An extensive literature accumulating over the last two decades, reviewed in the Introduction, and largely based on speech test performance, leads to a conclusion that adult chronological age does not seem to have a bearing on the effectiveness of cochlear implantation. A threshold age used in different studies is around 60 years, and the consistent finding is of no performance difference between those below or above it. People older than 70 years may show reduced performance on standard speech tests (13, 17), but one study (4) that also used standard self-report measures of benefit and handicap found no age-related differences in these measures even though the 70-and-over group had lower speech performance than younger participants, both pre- and post-operatively. (Results of an independent study  could explain this: those investigators showed that the major driver of improved self-assessment, was the degree of contrast between pre- and post-operative auditory threshold, rather than post-operative threshold as such.) These observations are with respect to unilateral implantation, and the present report is consistent with them.
To our knowledge, the present study is the first that examines chronological age in relation to bilateral as well as unilateral implantation; it also includes an extensive measure of self-rated disabilities. This measure indicated the possibility of a contrast between unilateral and bilateral implantation in relation to increasing age.
From the literature reviewed in the Introduction, the null hypothesis was strongly suggested, namely, that chronological age has no bearing on observed benefit. But some recent findings in relation to binaural function and ageing could be of relevance to the outcome with bilateral implantation observed here. Recent studies (26, 27) report that in elderly listeners with clinically normal peripheral hearing function, there are signs of reduced binaural ability resulting in poorer speech recognition in noise compared with younger listeners. One of these (27) also found reduced activation in the bilateral superior temporal gyrus in members of their older sample. A similar study (28) reported that decline in medial olivocochlear function might explain the poorer speech perception in noise observed in elderly listeners. The present outcomes, together with these recent reports, suggest a need for deliberate research strategies and designs to investigate further the impact of bilateral implantation as a function of chronological age.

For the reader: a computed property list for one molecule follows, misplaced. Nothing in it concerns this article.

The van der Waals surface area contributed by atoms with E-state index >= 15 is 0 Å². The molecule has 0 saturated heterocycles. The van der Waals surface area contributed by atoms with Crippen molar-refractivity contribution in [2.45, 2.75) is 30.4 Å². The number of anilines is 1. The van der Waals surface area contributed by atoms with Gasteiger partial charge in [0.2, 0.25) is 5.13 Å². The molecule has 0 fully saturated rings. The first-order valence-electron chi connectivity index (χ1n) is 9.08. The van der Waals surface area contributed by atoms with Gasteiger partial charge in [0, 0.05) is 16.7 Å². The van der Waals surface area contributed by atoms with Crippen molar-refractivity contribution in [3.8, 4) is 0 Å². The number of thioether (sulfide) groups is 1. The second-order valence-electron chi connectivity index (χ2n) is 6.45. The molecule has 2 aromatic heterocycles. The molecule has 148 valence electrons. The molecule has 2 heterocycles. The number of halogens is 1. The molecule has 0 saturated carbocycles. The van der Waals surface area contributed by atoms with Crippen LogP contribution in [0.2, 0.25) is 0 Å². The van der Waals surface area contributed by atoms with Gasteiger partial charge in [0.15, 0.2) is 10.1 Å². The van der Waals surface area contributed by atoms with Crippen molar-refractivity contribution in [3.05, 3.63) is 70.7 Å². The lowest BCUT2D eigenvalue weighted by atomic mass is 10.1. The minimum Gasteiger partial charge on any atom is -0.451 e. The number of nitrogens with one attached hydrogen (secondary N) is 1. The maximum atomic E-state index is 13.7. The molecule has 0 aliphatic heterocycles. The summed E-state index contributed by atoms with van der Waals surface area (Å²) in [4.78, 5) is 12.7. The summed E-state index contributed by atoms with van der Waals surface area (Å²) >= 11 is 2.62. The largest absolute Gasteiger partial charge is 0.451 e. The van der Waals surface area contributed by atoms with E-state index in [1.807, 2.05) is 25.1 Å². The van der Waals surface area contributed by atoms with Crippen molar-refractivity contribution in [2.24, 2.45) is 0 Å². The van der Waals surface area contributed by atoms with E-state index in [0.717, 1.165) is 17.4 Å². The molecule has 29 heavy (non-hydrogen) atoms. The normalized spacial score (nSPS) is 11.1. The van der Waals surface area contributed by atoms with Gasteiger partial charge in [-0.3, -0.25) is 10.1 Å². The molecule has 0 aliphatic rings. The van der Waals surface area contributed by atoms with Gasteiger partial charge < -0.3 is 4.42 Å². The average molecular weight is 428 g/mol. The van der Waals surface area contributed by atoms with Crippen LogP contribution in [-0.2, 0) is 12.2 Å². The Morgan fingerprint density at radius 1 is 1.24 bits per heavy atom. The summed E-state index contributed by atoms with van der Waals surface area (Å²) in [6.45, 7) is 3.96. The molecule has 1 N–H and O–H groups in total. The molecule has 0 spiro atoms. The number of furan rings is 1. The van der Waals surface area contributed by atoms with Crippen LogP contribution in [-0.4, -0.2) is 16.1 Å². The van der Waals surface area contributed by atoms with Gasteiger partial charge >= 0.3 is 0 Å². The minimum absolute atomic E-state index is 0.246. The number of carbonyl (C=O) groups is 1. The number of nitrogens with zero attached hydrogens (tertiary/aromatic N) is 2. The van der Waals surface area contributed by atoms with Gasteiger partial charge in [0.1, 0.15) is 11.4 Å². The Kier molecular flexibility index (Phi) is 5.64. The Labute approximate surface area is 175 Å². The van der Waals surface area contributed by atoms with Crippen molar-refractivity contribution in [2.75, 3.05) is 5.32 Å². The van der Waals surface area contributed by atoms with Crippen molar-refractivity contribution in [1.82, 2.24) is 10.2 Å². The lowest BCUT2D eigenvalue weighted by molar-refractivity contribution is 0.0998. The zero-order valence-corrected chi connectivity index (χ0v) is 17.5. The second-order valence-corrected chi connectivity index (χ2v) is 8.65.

As regards the patients with a single CI who opt to retain an acoustic aid in the non-implanted ear (CI+HA), previous analyses (5,6) have shown that this group of patients generally fares less well than might be expected. We have suggested (6, p.513) that this could be because patients who opt to retain a hearing aid in the non-implanted ear do so because of less benefit from their CI, compared to other single CI users who are getting adequate benefit and who therefore choose not to retain their hearing aid in the unimplanted ear. There are no strong indications in the present data that chronological age is driving a preference for retention of the HA, with some opposing trends in the self-report versus speech performance data in this group. Notwithstanding the finding that a small number of older CI+CI patients may not be getting benefit from that profile, as reflected in their own assessments of abilities, it remains evident that bilateral implantation offers substantial benefits across the age spectrum. It may emerge from systematic investigation of this issue that more refined pre-assessments are called for in determining optimum candidacy for a bilateral procedure. For example, some older patients might require tailored binaural fitting and training.
This research was supported in part by research grant P50 DC000242-21 from the National Institute on Deafness and Other Communication Disorders, National Institutes of Health; grant RR00059 from the General Clinical Research Centers Program, Division of Research Resources, National Institutes of Health; the Lions Clubs International Foundation; and the Iowa Lions Foundation. Our thanks to Haihong (Helena) Ji and Shelley Witt for the time they have given to data management and retrieval.